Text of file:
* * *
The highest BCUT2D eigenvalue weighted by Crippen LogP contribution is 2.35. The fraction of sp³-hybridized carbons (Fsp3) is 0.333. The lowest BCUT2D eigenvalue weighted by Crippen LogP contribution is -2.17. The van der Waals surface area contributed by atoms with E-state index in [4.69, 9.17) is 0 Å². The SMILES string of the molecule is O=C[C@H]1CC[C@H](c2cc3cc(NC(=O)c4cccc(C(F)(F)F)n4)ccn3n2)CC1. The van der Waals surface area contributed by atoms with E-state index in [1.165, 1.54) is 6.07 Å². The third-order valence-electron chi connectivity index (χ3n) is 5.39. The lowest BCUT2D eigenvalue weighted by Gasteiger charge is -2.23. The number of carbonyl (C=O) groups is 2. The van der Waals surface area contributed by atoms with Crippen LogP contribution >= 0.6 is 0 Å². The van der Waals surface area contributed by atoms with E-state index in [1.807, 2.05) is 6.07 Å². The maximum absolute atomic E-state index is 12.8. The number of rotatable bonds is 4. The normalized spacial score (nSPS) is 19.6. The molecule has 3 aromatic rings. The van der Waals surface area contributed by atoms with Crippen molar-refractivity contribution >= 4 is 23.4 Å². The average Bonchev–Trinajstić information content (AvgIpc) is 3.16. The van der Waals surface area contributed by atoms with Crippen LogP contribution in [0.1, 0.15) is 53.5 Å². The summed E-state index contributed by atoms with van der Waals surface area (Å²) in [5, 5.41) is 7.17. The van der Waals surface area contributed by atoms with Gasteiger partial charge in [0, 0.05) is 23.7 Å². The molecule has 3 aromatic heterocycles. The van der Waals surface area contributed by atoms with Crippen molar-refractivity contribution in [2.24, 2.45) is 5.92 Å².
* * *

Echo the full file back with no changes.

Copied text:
The highest BCUT2D eigenvalue weighted by Crippen LogP contribution is 2.35. The fraction of sp³-hybridized carbons (Fsp3) is 0.333. The lowest BCUT2D eigenvalue weighted by Crippen LogP contribution is -2.17. The van der Waals surface area contributed by atoms with E-state index in [4.69, 9.17) is 0 Å². The SMILES string of the molecule is O=C[C@H]1CC[C@H](c2cc3cc(NC(=O)c4cccc(C(F)(F)F)n4)ccn3n2)CC1. The van der Waals surface area contributed by atoms with E-state index in [1.165, 1.54) is 6.07 Å². The third-order valence-electron chi connectivity index (χ3n) is 5.39. The lowest BCUT2D eigenvalue weighted by Gasteiger charge is -2.23. The number of carbonyl (C=O) groups is 2. The van der Waals surface area contributed by atoms with Crippen LogP contribution >= 0.6 is 0 Å². The van der Waals surface area contributed by atoms with E-state index in [1.807, 2.05) is 6.07 Å². The maximum absolute atomic E-state index is 12.8. The number of rotatable bonds is 4. The normalized spacial score (nSPS) is 19.6. The molecule has 3 aromatic rings. The van der Waals surface area contributed by atoms with Crippen molar-refractivity contribution >= 4 is 23.4 Å². The average Bonchev–Trinajstić information content (AvgIpc) is 3.16. The van der Waals surface area contributed by atoms with Crippen LogP contribution in [0.1, 0.15) is 53.5 Å². The summed E-state index contributed by atoms with van der Waals surface area (Å²) in [5, 5.41) is 7.17. The van der Waals surface area contributed by atoms with Gasteiger partial charge in [0, 0.05) is 23.7 Å². The molecule has 3 aromatic heterocycles. The van der Waals surface area contributed by atoms with Crippen molar-refractivity contribution in [2.24, 2.45) is 5.92 Å².